Perception is Everything — because we are trained to not look at how we are framing our reality, we set ourselves up to have limited options. Once we see this, we can learn to perceive differently, and we suddenly have choice.
In This Moment
Not sure what was “up” with last week’s survey. I could see that there were responses, but no soap re. what the actual answers were. Guess I shouldn’t have used Google.
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A book I was reading was talking about how our eyes perceive. Turns out that only a few percent of the data our eyes send to the brain is actually used. Mostly, there’s a bit of data, and our minds filling in the rest. This also how we perceive our choices — through filters.
All that you are is a product of what you have thought. The Buddha
First of all, let’s get this out of the way early — shit does happen. Bad situations happen and people get injured or killed. People do abusive things — physically, emotionally, sexually.
I’m just going to eat one… do you think it will go to my hips?
Beyond that, in what we might think of as “normal reality,” almost everyone receives varying levels of bad parenting, bad advice, bad teachings.
We’re all conditioned — by adulthood, most are conditioned to fit in — this does not celebrate our uniqueness, but rather the opposite — we are almost driven to conform.
For many, the people who tell us they love us attempt to manipulate us, and we manipulate right back.
The programming creates a perspective frame, and we frame reality through it. Thus, the world is exactly as you perceive it to be.
In other words, the world you think you see is the one you expect to see. The way you picture “life” is just that — a picture. It’s like painting a painting. There is “who I paint,” and “how I choose to paint.” The two are not the same. The palate, the technique, the “angle,” even the size and shapes, are all devised by me, and create a finished product that may not even resemble “reality.”.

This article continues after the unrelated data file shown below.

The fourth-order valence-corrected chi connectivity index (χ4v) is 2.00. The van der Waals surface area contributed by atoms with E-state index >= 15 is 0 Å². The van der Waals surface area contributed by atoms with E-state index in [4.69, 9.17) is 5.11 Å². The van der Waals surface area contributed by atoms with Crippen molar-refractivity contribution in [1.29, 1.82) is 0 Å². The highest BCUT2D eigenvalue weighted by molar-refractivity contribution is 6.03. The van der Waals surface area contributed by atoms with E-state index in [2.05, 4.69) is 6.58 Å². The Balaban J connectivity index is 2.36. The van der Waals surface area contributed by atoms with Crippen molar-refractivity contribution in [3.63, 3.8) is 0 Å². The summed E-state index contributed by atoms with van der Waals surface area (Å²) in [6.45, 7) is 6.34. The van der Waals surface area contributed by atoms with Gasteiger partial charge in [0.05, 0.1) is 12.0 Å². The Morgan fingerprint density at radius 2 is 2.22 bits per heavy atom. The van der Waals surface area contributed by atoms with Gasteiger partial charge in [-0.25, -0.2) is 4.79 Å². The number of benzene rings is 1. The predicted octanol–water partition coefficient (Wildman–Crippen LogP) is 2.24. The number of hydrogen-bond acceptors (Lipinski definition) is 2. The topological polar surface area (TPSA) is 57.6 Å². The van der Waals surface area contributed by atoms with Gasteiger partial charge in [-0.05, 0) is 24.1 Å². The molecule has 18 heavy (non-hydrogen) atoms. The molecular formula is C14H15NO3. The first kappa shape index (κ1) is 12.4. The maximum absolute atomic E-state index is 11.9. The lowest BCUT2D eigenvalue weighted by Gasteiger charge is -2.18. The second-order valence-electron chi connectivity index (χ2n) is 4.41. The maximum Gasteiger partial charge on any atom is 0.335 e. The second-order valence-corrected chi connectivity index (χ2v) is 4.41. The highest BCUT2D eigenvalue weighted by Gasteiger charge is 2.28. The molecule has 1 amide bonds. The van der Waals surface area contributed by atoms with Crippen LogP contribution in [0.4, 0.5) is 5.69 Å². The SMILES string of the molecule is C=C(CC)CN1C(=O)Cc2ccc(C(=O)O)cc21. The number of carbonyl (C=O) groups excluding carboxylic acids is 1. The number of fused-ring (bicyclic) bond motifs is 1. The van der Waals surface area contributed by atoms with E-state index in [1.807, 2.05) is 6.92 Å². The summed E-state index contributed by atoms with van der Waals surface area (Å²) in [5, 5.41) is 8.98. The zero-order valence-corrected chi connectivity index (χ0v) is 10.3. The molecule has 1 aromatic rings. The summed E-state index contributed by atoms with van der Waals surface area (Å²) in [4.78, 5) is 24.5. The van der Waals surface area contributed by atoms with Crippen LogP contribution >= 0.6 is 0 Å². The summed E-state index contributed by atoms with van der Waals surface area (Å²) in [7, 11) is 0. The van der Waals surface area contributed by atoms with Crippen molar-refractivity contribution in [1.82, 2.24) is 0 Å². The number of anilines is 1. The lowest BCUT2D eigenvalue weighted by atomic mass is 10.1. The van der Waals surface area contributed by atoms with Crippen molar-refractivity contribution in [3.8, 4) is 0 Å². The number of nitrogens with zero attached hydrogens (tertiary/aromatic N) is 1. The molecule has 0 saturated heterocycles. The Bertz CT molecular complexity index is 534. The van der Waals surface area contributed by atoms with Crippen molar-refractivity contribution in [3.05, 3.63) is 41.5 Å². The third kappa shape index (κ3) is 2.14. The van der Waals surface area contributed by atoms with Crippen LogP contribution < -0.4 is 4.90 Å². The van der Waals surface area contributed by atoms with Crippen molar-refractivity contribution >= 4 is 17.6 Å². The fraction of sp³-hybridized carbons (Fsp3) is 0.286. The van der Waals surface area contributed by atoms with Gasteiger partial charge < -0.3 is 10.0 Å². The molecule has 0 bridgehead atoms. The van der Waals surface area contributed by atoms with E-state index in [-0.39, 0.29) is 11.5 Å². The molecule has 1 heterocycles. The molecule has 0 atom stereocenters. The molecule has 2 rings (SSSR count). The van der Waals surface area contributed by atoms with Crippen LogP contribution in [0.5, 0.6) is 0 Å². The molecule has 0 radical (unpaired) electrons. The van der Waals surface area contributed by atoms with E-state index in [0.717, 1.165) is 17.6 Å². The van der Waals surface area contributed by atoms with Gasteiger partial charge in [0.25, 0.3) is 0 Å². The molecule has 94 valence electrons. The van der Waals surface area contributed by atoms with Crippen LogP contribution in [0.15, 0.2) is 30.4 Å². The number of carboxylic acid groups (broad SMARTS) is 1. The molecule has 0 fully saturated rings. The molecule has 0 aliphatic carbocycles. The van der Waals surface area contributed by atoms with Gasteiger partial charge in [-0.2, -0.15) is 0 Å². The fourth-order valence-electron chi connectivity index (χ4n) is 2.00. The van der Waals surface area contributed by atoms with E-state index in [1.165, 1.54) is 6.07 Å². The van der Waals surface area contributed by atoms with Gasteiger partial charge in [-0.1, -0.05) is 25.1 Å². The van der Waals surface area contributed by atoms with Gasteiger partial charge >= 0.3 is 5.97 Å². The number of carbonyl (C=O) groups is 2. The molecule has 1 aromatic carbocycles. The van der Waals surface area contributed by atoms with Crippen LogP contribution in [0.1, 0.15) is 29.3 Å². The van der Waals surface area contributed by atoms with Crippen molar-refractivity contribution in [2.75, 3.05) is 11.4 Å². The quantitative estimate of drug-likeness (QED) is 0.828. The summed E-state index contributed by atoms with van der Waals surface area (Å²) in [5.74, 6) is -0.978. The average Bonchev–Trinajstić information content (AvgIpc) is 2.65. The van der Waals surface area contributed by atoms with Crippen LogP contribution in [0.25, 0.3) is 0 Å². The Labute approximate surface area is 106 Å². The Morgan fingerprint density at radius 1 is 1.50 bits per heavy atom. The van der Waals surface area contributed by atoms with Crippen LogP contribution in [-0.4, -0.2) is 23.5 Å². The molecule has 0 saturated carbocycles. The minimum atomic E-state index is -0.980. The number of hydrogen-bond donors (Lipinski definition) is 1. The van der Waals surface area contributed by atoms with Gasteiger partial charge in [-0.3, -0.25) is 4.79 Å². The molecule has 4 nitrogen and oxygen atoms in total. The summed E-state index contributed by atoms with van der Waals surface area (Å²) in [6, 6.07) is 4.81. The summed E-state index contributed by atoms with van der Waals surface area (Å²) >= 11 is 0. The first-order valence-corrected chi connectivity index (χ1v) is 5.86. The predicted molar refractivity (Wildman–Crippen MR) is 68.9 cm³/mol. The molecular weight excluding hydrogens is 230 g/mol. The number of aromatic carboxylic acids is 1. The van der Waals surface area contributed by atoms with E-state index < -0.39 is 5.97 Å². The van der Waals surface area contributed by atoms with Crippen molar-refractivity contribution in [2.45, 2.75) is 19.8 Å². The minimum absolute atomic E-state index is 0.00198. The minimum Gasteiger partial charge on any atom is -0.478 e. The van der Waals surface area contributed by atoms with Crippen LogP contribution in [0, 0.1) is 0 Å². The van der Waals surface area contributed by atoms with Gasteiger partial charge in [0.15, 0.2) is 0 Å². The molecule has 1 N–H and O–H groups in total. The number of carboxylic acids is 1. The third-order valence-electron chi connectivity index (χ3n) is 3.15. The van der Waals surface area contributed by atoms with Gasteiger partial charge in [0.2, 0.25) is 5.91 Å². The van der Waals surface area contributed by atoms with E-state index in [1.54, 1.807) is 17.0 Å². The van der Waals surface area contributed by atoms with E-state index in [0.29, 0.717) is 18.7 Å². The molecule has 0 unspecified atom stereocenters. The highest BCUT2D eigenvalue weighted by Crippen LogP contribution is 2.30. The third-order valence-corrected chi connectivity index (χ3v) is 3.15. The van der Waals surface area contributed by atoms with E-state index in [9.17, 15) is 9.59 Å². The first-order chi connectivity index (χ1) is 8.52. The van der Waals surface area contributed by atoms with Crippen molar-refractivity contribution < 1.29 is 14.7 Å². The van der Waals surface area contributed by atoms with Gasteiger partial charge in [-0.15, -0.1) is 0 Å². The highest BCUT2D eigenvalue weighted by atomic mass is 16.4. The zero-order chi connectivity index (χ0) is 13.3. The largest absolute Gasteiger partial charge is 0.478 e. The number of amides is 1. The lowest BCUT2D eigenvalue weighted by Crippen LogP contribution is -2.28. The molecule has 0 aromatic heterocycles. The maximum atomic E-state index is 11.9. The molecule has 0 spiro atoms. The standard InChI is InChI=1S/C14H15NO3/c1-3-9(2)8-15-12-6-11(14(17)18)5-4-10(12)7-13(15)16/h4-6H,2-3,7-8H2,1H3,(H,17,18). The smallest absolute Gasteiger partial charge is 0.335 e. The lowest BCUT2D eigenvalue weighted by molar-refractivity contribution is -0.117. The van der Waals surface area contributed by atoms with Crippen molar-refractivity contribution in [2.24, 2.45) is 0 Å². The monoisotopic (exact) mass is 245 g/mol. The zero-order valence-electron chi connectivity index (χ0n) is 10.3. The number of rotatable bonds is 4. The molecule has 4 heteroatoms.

I take what is in front of me, modify it by filtering out what I do not want, choosing what to emphasize, and then, only then, I create “reality.”
There is something vaguely unsettling about the notion that there is nothing “real” about the world you create for yourself. Because we are caught within the system that is doing the creating, we have to step out somehow in order to see what is happening.
As Einstein put it, “No problem can be solved from the same level of consciousness that created it.”
Just to be clear, we’re talking about how we manipulate our story about reality to fit our preconceived notions. Thus, while you can close your eyes and fantasize flying, the rules of physics preclude you actually doing it. The laws of the physical world are “real,” and we can’t perceive away how the laws function.
A photo of a wallet?
That aside, the rest of life is a game of naming and claiming, of making sense of our experience according to the categories and descriptions we create.
For example, if I believe that “I am a helpless victim and I can’t do anything about my situation,” then this is “true.”
If I choose to describe myself in this way, if I choose to frame my reality as being a helpless victim, endlessly enacted upon and punished and mistreated by the people and situations I engage with, then again and again I will be proven right. And even more significant, it won’t matter what others are actually doing.
What we think we’re going to see is what we see, until we wake up.
There was a comment on the blog a few weeks back:
…My desire to take responsibility meant I didn’t share in an adult way my concerns. So taking responsibility for fixing me ended up with me stuffing my emotions. I know this isn’t what you recommend but I have trouble knowing how I engage my wife if I can only work on myself.
Here’s the thing: you work on yourself by learning to communicate who you are and where you are. It doesn’t mean “run away and hide.” The writer answers his own question, twice. He needs to:
- share in an adult way his concerns (use the Communication Model.)
- un-stuff his emotions
If you re-read what he wrote, you see that he answered his own concern, but didn’t see that he had, because he chooses only to see his powerlessness, in all situations.
No matter what happens, I have a moment of choosing how I will categorize it. If my default position is helpless victim, and I do not choose differently, I leave myself with only two choices: I’ll take each event and make it about my victim-hood, or I’ll attempt to ignore it.
But… he likes me this way!